There are books like "Crocodile: inside out - a guide to the Crocodilians and their Functional Morphology" by Richardson, Webb and Manolis or "The gross anatomy of alligator sinensis fauvel" (but this one is in Chinese but the diagrams are quite self explanatory)  but I wasn't sure how readily available it is to you though. A slightly more technical one would be one called "Muscles of Vertebrates - comparative anatomy, evolution, homologies and development", get this one if you are really into musculature since the book is quite expensive... it has quite a number of dissection photos and diagrams on the head, neck, pectoral and forelimbs of fishes, amphibians, reptiles, birds and mammals however it is quite wordy as well and full of jargon so beware. As to movement of animals, perhaps you can get the Muybridge book "Animal in Motion" (the book contains b/w photos but it is good for analyzing how the weigh shifting during locomotion, like the hip tilts or the movement of the shoulder blades etc.). Often pictures on Muybridge's book don't show up too well maybe you would like to check out this site (http://www.rhinohouse.com/).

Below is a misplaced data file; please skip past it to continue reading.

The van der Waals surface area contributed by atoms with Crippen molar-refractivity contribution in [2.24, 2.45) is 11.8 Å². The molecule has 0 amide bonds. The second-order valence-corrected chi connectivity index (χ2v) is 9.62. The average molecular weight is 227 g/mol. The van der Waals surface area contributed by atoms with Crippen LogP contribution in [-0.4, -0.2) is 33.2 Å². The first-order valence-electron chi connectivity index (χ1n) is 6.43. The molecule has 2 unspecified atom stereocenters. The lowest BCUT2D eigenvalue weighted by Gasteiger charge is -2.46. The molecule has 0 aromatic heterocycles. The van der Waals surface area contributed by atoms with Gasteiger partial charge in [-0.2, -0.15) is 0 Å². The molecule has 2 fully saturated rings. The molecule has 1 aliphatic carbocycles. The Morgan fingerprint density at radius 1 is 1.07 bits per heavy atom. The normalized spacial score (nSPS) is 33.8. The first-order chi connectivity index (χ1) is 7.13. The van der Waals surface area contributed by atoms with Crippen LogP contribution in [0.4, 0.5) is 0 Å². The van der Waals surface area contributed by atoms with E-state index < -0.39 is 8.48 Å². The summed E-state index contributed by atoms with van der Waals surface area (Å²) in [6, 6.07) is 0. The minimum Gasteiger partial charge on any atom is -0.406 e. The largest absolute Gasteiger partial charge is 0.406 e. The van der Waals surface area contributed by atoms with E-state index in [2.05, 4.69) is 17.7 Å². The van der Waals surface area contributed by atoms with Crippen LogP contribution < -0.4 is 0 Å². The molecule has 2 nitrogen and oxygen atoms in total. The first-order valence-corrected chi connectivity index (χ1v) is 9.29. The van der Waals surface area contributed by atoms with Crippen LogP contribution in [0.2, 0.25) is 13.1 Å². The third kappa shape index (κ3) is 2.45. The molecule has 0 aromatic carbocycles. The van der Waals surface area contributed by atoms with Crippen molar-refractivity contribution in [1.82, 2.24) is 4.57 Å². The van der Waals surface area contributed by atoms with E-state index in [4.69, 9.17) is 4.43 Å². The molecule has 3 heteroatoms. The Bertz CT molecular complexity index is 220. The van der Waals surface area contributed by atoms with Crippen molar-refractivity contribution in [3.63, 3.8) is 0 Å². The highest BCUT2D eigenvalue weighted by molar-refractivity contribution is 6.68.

« Last Edit: November 27, 2012, 08:09:14 AM by wings »

rfdelgado

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Re: Best books for learning about dinosaur anatomy?
« Reply #25 on: November 28, 2012, 10:06:22 PM »
I agree with Gryph, and my dinosaurs still suck.

No, they really don't. What is up with you constantly putting yourself down? Most of us are fans of your work. I realize many artists don't like their own work but you need to realize that you have a talent that many people would kill to have, you should be grateful for your gifts.  :)

I my high School art teacher said that an artist work is never done. And alot of artist have works that they are ashmed of but are highly received dispite his feelings

Yeah, I realize that (as I said) but there comes a point where even if you aren't completely pleased with your own work you should at least acknowledge that is doesn't suck, especially if you can make a living off of it. He may think his work sucks but I don't see a reason to remind us of that every time he shares a piece of his work that we're all drooling over. I don't see any of the other artists here doing it with that kind of frequency.